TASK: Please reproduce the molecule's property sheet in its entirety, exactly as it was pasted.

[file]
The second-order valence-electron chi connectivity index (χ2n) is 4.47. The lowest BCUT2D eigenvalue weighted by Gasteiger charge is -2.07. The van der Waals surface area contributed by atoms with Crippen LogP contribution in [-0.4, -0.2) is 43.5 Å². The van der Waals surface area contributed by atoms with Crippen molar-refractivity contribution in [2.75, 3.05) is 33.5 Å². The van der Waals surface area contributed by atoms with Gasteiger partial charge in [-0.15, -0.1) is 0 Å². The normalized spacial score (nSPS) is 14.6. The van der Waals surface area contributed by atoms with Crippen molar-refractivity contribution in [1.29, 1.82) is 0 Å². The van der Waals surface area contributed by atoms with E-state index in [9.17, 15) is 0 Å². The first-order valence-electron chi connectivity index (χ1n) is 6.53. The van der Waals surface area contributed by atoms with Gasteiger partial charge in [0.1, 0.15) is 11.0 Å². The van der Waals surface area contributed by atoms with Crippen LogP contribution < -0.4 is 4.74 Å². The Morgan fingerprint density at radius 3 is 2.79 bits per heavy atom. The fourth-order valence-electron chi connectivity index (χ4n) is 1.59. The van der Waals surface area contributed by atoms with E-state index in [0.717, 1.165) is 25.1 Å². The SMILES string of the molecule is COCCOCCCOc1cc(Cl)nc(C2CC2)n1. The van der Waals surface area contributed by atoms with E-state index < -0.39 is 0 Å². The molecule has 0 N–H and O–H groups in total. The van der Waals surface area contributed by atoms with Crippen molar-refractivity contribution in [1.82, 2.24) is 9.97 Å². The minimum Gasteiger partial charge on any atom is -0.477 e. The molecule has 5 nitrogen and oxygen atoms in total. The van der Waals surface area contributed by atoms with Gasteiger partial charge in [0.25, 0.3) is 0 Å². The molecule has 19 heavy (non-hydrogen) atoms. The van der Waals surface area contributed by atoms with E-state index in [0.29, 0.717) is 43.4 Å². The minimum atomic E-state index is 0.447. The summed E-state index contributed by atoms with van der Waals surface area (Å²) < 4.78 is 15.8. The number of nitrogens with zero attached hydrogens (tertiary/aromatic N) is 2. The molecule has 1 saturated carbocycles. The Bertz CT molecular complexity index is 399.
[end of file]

The second-order valence-electron chi connectivity index (χ2n) is 4.47. The lowest BCUT2D eigenvalue weighted by Gasteiger charge is -2.07. The van der Waals surface area contributed by atoms with Crippen LogP contribution in [-0.4, -0.2) is 43.5 Å². The van der Waals surface area contributed by atoms with Crippen molar-refractivity contribution in [2.75, 3.05) is 33.5 Å². The van der Waals surface area contributed by atoms with Gasteiger partial charge in [-0.15, -0.1) is 0 Å². The normalized spacial score (nSPS) is 14.6. The van der Waals surface area contributed by atoms with Crippen molar-refractivity contribution in [1.29, 1.82) is 0 Å². The van der Waals surface area contributed by atoms with E-state index in [9.17, 15) is 0 Å². The first-order valence-electron chi connectivity index (χ1n) is 6.53. The van der Waals surface area contributed by atoms with Gasteiger partial charge in [0.1, 0.15) is 11.0 Å². The van der Waals surface area contributed by atoms with Crippen LogP contribution < -0.4 is 4.74 Å². The Morgan fingerprint density at radius 3 is 2.79 bits per heavy atom. The fourth-order valence-electron chi connectivity index (χ4n) is 1.59. The van der Waals surface area contributed by atoms with E-state index in [0.717, 1.165) is 25.1 Å². The SMILES string of the molecule is COCCOCCCOc1cc(Cl)nc(C2CC2)n1. The van der Waals surface area contributed by atoms with E-state index < -0.39 is 0 Å². The molecule has 0 N–H and O–H groups in total. The van der Waals surface area contributed by atoms with Crippen molar-refractivity contribution in [1.82, 2.24) is 9.97 Å². The minimum Gasteiger partial charge on any atom is -0.477 e. The molecule has 5 nitrogen and oxygen atoms in total. The van der Waals surface area contributed by atoms with Gasteiger partial charge in [0.25, 0.3) is 0 Å². The molecule has 19 heavy (non-hydrogen) atoms. The van der Waals surface area contributed by atoms with E-state index in [0.29, 0.717) is 43.4 Å². The minimum atomic E-state index is 0.447. The summed E-state index contributed by atoms with van der Waals surface area (Å²) < 4.78 is 15.8. The number of nitrogens with zero attached hydrogens (tertiary/aromatic N) is 2. The molecule has 1 saturated carbocycles. The Bertz CT molecular complexity index is 399.